From the developers’ perspective, What this meant is you don’t necessarily have to be working for tech big-guns to develop new disruptive projects. You had the backing of a community at your disposal and emerging collaboration platforms like Github to showcase your work.
From an organisational view, Software Engineers (java developers), DW engineers (BI/ETL developers, Data architects), Infra Admins (DBAs, Linux SAs) explored fancier titles as Big-Data Engineer, Hadoop Developers, Hadoop Architects, Big-Data Support Engineers began to flourish in the job-market. BI-roles fell down the pecking order and the years where line of business users and data-personnel using the same tools, were nothing but over.
At an industrial level, it had the most impact — as it’s not just tech-firms and online companies that can create products and services from big-data analytics — It’s practically every firm in the industry.
The tech-industry suddenly got divided due to the rising demand of employing Big data with Data Science strategies. As such, the field-roles were classified into three buckets : Software Engineering (Strong programming with Front & Back-end engineers, Web developers, Infra-admins, Middleware specialists, iOS/Android developers), Data Engineering (Strong Data background like ETL developers, DWH architects, BI analysts, Hadoop engineers, DBAs) and welcomed a third set of individuals deemed as the next-generation quantitative analysts (possessing both computational & analytical skills), who specialised in a growing field of study: Data Science.
According to me, this classification yielded in a significant transition with the positives best-leveraged by small-scale firms (< 50 employees) like emerging startups, research-facilities as well as large-scale enterprises (> 1000 employees) like telecom, e-commerce, social media etc. Startups had the liberty of combining multiple-roles into one and encouraging multi-disciplinary growth opportunities, while the mainstream giants had no trouble in employing distinct roles across different departments, thereby adding areas of generating more business.
Entrepreneurs with now a medium-sized (or SMBs) company, who were striving to gain commercial reckoning — competing with the big-players in their respective market — were arguably affected the most. The initial success — through series funding rounds or backed by venture investments — allowed them to grow larger in numbers (50–300+ employees). They rushed into indefinite-hires, redundant roles, poor decision-making strategies. Eventually, the constant pressure to stay in the market under quarterly-timelines enforced unprecedented lay-offs, stock-distribution losses and even resulted liquidation at an early stage. Some tech-savvy investors (whom i’d like to refer as guardian-angels) offered M&A (merger-n-acquisition) assistance , but the industry saw the downside of absorbing roles for the first time.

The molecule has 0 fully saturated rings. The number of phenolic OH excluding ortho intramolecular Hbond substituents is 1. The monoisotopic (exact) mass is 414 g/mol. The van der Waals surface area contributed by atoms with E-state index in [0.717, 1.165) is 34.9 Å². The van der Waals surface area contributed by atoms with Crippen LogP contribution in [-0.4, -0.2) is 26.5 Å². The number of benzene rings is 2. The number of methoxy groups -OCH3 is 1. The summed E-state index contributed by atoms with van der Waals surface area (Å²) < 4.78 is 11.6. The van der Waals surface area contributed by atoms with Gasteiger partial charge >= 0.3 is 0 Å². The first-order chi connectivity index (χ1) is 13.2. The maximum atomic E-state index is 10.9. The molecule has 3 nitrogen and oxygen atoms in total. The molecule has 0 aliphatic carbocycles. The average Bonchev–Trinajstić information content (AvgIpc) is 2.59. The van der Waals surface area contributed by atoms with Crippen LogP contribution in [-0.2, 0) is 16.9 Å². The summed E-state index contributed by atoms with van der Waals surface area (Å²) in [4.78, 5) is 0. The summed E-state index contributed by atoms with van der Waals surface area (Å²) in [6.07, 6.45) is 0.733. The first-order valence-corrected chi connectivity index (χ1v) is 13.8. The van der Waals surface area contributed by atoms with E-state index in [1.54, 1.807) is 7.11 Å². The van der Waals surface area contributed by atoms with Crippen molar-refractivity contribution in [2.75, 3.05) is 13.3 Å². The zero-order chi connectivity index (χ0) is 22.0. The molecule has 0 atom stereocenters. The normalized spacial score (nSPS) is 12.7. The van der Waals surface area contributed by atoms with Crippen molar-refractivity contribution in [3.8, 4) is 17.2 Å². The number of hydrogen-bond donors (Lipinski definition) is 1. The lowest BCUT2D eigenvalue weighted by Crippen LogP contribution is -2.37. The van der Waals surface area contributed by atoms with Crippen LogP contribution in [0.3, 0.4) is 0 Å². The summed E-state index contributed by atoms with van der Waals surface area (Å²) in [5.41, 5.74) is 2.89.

Meanwhile, it wasn’t just companies having a hard-time with evolving data-roles. This era saw an uprising number of data science enthusiasts (Academic & Experienced) coming out of their comfort-caves & expanding their skill-set. And Why not, each of these applicants (mathematicians, engineers,Phd doctorates, analysts, graduates) had every right to apply for one of the finest-paid jobs of 21st century. Along came esteemed-university professors & philanthropists, with their versions of the ideal-candidature, that only caused prejudices but couldn’t stop the mob.
Titles with Data Prefixes helped make early distinctions between roles with similar line of tasks. The intent was aimed at identifying skill-coverage and harnessing the right-potential. Data Analysts shied away from business and drove their eyes onto statistics & engineering while Data Architects kept their depth-focus on publishing models (not to be confused with ML), database design, governance with their trademark politically-neutral attitude.